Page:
The most important debate in the Democratic Party right now isn’t between centrists and the left on fundamental policy aims but on how to present those aims to the public and then achieve them. Both the centrists who want a robust expansion of government and those on the left who want to go even further have the same problem: Insufficient legislative power to do more than modestly advance the goals of either wing. One side, the side of AOC and her allies on the left, believe the answer to this problem is a more creative politics of mobilization—putting forth a bolder agenda and defiantly drawing lines in a way that excites people who should naturally vote Democratic but often don’t vote at all because the stakes have not been framed sharply enough. The other side believes the answer is a more creative politics of persuasion—simultaneously engaging and reassuring voters who are skeptical of undiluted progressivism but can be coaxed into backing Democrats through more pragmatic appeals.
Here is where, as often seems to happen in Democratic intraparty battles, the road leads back to Rahm Emanuel. For more than a quarter century, as White House senior adviser under Clinton, as a member of Congress from 2003 to 2009, as Obama’s chief of staff in the first term, and in two terms as the mayor of Chicago, he has stood consistently—and loudly—for the politics of persuasion. Now he is hoping to be picked by Biden as secretary of Transportation. Unlike the mild-mannered and cerebral Reed—who served as domestic policy chief under Clinton and was a chief of staff to Vice President Biden—Emanuel has relished picking fights with the left. (Reed once joked that he taught Emanuel how to do policy, and Emanuel taught him how to be an asshole.) Emanuel believes he is right that progressive politics rests on political support that is acutely perishable, and that those on the left are wrong in underestimating the danger of over-reach, or for reaching the wrong goal altogether.
As Obama’s chief of staff, Emanuel lost two big internal debates. One was his argument for a more incremental approach to health care reform. That sounds like something you’d expect from a centrist. Obama said he wasn’t elected to pursue incrementalism. The other argument was for a more vigorous and punitive campaign denouncing Wall Street malfeasance after the 2008 financial crash. That doesn’t necessarily sound like what a centrist would say. Obama sided with financial advisers who urged that scoring political points against bankers might shake confidence and slow economic recovery. Whatever the substantive merits of Emanuel’s positions, it is clear he was right in warning that Democrats were flying into a storm in 2010—the midterm elections in which control of the House flipped to Republicans, limiting Obama’s options for the balance of his term.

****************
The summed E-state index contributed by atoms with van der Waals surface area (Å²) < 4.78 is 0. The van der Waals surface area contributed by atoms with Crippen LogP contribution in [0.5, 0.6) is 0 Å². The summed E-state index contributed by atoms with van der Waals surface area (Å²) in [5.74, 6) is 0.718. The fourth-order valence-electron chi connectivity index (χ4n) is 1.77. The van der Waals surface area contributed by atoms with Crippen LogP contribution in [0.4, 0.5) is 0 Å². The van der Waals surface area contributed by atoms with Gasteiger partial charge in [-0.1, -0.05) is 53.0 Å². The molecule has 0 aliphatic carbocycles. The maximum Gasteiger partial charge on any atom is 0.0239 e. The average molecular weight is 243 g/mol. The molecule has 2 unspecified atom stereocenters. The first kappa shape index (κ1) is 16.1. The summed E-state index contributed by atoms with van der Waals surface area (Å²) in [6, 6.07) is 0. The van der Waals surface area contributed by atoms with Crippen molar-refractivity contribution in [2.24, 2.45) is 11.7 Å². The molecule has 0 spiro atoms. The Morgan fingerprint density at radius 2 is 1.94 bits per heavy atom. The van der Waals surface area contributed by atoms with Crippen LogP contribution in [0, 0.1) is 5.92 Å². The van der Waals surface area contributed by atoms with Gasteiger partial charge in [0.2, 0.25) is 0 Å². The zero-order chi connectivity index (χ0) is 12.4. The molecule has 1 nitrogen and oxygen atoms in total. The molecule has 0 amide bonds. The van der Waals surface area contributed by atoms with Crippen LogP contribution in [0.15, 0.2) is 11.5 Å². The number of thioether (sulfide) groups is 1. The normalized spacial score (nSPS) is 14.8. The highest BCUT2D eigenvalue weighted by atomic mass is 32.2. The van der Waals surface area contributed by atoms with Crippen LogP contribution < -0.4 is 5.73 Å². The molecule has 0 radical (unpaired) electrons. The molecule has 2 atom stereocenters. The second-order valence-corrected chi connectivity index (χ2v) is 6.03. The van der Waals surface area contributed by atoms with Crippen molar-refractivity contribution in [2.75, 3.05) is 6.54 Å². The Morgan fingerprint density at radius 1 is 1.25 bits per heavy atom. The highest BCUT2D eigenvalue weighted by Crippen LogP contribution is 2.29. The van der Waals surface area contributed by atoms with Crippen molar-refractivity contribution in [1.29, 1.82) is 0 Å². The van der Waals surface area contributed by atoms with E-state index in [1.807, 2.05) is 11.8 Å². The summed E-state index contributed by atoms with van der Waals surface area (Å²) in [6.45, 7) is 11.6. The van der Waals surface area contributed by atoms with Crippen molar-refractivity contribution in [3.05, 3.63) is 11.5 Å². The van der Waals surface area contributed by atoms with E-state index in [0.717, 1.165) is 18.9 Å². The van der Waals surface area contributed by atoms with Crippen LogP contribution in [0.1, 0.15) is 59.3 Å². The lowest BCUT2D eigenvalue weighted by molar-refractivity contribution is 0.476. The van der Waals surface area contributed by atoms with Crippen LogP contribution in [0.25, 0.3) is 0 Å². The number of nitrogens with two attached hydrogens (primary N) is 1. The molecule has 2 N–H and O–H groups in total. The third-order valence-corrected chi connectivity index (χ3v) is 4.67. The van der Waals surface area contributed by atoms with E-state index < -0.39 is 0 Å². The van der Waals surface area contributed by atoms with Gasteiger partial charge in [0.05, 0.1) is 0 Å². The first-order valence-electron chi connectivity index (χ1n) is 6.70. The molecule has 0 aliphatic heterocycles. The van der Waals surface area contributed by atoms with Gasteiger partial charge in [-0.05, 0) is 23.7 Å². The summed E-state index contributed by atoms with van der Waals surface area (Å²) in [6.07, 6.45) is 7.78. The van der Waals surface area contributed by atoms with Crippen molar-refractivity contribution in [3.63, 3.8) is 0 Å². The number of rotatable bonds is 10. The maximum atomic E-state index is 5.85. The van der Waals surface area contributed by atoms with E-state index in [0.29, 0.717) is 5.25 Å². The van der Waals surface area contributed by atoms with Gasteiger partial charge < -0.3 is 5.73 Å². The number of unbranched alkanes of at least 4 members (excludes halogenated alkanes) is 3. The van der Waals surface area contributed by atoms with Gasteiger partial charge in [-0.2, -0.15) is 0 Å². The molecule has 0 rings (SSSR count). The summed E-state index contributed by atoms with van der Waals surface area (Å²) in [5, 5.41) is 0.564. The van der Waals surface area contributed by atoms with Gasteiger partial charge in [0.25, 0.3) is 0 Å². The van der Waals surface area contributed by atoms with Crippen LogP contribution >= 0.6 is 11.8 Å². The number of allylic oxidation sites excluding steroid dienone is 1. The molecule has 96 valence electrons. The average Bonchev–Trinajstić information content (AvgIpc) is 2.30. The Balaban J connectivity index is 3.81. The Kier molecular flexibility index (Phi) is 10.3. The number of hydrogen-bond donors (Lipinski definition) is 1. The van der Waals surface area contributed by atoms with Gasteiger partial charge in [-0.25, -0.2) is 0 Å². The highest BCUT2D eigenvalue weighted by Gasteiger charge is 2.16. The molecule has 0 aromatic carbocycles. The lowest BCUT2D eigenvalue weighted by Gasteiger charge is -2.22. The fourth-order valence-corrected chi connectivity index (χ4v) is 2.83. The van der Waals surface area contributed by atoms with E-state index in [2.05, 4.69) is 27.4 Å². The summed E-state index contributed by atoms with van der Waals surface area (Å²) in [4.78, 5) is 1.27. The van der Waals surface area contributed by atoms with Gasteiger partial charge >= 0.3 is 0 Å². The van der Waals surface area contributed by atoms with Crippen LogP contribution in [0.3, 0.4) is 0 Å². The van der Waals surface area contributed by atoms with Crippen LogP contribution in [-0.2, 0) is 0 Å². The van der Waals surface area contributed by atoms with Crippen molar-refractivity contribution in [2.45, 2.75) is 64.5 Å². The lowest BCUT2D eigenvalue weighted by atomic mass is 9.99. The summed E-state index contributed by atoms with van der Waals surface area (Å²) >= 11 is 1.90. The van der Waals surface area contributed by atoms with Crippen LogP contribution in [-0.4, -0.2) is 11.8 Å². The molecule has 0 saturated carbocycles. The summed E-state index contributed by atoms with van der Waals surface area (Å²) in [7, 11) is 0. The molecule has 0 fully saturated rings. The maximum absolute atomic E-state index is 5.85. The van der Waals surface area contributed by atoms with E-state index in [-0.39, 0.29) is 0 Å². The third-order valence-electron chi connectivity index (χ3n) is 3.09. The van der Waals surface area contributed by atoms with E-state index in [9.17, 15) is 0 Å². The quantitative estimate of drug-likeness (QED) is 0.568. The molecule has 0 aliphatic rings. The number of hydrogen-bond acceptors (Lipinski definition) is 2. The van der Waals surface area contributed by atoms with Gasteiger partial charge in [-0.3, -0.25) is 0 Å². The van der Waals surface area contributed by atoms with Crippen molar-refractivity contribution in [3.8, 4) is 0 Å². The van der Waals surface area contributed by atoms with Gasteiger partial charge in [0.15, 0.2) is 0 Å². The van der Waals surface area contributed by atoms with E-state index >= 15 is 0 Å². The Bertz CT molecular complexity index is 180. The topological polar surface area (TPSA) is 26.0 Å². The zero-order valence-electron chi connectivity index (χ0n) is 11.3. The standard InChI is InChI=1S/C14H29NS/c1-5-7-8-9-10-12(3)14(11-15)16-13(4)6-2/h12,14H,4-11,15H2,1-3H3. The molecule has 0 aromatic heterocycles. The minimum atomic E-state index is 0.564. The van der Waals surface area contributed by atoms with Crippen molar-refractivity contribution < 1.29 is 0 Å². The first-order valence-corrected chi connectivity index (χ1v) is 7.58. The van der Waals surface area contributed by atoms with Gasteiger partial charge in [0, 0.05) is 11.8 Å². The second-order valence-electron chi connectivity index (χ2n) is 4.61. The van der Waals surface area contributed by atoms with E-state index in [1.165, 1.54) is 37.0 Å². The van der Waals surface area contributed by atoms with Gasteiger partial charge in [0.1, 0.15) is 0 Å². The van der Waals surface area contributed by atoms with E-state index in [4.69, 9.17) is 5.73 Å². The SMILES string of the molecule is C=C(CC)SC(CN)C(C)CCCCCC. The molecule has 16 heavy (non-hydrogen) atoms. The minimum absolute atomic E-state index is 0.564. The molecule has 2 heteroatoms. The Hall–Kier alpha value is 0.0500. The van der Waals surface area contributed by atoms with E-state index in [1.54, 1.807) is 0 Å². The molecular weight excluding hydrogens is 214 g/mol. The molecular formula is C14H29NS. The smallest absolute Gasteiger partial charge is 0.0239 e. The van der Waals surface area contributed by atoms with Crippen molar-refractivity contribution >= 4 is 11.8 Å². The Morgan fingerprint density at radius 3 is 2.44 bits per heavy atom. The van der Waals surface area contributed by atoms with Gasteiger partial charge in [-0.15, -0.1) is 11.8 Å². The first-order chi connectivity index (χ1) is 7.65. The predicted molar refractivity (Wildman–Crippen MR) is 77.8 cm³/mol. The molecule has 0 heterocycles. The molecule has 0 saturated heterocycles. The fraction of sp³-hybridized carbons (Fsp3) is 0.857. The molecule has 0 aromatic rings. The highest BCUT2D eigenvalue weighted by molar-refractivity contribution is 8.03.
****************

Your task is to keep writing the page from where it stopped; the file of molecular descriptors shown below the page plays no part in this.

If the Democratic left doesn’t want a president who would be tempted to appoint the likes of Ricchetti, Emanuel, or Reed, the best option would have been to win the nomination and general election for someone like Sanders or Elizabeth Warren—who wouldn’t want that crowd working for them and for whom that crowd wouldn’t want to work. Sanders and Warren backers tried that in 2020 and didn’t succeed.
This reality of power is what makes the left’s hectoring of Biden about who is worthy to serve in a Biden administration these activists never wanted in the first place such a foolish exercise.
The alternative to stupid second-guessing isn’t simply to shut up. It is smart second-guessing. AOC and others on the left are surely right that an administration headed by a president who came to Washington in the 1970s, and who is surrounded by advisers who began their government service in the 1980s and 1990s, isn’t necessarily going to be fully attuned to the challenges of the 2020s. They will benefit from being pushed.
But the left should push Biden on policy ideas—and help give him the broad political support needed to implement those polices. There is little benefit to trying to exert influence with likely unsuccessful bids to pick off potential appointees on the basis of spurious ideological arguments about who really counts as a progressive.